Football is unique. A kid can go from kicking a ball in the street to playing against the best players from all over the world
Moreover, democratic ownership and community control of sports teams is a tried and tested model around the world. In addition to the aforementioned Green Bay Packers (who have around 361,000 individuals shareholders and restrictions to prevent any one individual from gaining control of the team), several lower league US teams also have or had democratic ownership structures. This includes not only teams with direct community shareholders, but also teams that were purchased by municipal governments to prevent them from being relocated out of the local community.
Perhaps the most commonly cited example is in Germany, where most football clubs have to comply with the ‘50+1’ rule, which states that the club (and by extension the local community and supporters) must own the majority of shares. Consequently, commercial interests are restricted to a minority-ownership position. This structure has allowed many German clubs to avoid the type of high-profile billionaire take-overs that have plagued clubs elsewhere in Europe (while remaining highly competitive with their investor-owned counterparts). Moreover, it is already being speculated that the 50+1 rule is one of the reasons major German clubs such as Bayern Munich and Borussia Dortmund have not yet joined the breakaway ESL.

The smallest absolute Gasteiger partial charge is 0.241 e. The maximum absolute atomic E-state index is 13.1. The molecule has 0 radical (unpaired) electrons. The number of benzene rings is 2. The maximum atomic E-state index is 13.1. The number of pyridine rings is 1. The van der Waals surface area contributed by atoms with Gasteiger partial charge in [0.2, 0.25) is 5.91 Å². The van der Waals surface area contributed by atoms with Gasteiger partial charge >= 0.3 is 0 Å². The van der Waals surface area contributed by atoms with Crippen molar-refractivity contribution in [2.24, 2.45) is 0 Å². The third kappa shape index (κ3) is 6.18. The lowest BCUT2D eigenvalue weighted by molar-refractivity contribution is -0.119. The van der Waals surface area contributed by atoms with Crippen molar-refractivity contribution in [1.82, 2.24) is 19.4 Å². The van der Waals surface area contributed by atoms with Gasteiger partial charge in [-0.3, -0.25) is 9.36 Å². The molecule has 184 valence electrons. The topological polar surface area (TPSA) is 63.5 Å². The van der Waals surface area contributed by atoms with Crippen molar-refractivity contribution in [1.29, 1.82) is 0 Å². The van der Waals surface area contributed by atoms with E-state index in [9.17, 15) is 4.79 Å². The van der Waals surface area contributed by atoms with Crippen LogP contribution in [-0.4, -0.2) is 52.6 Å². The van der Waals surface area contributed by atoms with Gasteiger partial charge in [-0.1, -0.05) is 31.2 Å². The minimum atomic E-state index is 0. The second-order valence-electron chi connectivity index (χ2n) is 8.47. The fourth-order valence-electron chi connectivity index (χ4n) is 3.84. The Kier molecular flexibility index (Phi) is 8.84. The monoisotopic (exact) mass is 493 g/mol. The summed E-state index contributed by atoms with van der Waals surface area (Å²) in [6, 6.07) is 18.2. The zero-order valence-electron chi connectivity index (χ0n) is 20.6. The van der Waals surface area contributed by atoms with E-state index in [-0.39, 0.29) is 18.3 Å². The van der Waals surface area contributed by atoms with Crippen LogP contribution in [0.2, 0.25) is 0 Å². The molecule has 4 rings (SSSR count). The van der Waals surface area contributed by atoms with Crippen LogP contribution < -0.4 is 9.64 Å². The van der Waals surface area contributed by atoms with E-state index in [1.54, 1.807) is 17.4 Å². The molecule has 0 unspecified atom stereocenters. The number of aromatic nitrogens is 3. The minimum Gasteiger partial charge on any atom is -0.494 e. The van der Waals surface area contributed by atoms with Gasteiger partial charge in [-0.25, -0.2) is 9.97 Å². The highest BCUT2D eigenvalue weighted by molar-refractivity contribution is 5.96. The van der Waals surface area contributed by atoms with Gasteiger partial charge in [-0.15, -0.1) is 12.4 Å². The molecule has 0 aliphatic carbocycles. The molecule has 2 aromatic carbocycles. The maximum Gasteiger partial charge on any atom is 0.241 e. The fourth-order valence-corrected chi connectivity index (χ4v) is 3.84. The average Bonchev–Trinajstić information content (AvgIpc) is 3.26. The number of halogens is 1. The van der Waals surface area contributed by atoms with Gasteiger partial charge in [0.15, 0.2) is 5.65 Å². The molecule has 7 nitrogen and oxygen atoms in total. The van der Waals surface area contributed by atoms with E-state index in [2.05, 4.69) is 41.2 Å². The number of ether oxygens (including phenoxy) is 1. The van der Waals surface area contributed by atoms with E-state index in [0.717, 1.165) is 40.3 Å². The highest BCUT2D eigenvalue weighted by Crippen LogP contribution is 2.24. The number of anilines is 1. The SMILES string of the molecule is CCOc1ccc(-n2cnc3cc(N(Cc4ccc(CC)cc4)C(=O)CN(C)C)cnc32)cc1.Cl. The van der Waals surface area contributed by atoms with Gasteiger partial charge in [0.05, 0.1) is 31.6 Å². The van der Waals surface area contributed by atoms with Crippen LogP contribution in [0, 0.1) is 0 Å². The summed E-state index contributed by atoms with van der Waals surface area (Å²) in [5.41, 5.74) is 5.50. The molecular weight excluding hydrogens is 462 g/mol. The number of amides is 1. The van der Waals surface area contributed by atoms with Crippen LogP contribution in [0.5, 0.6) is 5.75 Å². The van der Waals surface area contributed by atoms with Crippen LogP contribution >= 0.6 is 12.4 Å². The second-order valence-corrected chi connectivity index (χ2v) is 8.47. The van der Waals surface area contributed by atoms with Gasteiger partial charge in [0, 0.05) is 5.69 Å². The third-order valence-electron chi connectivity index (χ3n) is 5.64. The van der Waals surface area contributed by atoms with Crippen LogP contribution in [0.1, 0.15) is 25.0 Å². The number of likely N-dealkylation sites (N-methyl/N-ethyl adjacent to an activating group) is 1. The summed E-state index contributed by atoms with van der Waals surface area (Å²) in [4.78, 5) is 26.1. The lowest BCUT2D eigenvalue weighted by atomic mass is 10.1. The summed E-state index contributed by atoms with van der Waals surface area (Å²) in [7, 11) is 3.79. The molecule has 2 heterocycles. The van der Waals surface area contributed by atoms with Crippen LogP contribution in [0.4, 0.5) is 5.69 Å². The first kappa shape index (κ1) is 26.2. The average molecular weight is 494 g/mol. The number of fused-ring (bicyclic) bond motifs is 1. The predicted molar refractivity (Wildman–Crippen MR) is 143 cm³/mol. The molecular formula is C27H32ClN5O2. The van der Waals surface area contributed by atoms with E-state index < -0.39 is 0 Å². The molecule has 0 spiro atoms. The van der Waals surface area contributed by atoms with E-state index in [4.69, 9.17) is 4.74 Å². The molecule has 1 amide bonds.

Football without community is nothing
By almost any measure, football is unique. Perhaps more than any other sport or cultural activity it is global in nature yet rooted in local communities and experiences. A kid can go from kicking a ball in the local park or street to playing against the best players from all over the world in just a few years.
As supporters, we can be celebrating in the bar or in the stands with someone from our neighbourhood one day, and with someone from halfway around the world the next. And as we stand out in the rain or the beating heat, watching our team lose yet again to our local rivals, there always remains the hope that one day we will take on the best in the world.
Football is far from perfect, and toxic forms of nationalism and tribalism have always seeped into the game and culture, and must be rooted out. But its transformative potential to connect people and communities across borders and socio-economic divides is undeniable.
The ever-increasing commercialisation of football – and ill-conceived efforts to create US-style profit-making cartels like the ESL – seeks to sever the game from its base in the community and turn it simply into another multinational money-making business for the already super-rich. This is an existential threat, not only to local leagues, clubs, players and communities, but to the very future of the game as a potentially unifying global force. To adequately meet and defeat this threat, we cannot simply advocate for a perpetuation of the status quo of the past several years. Rather, we must coalesce around a fundamental reimagining of the sport’s structure that puts ownership and control in the hands of the communities, supporters, and players that truly love the game.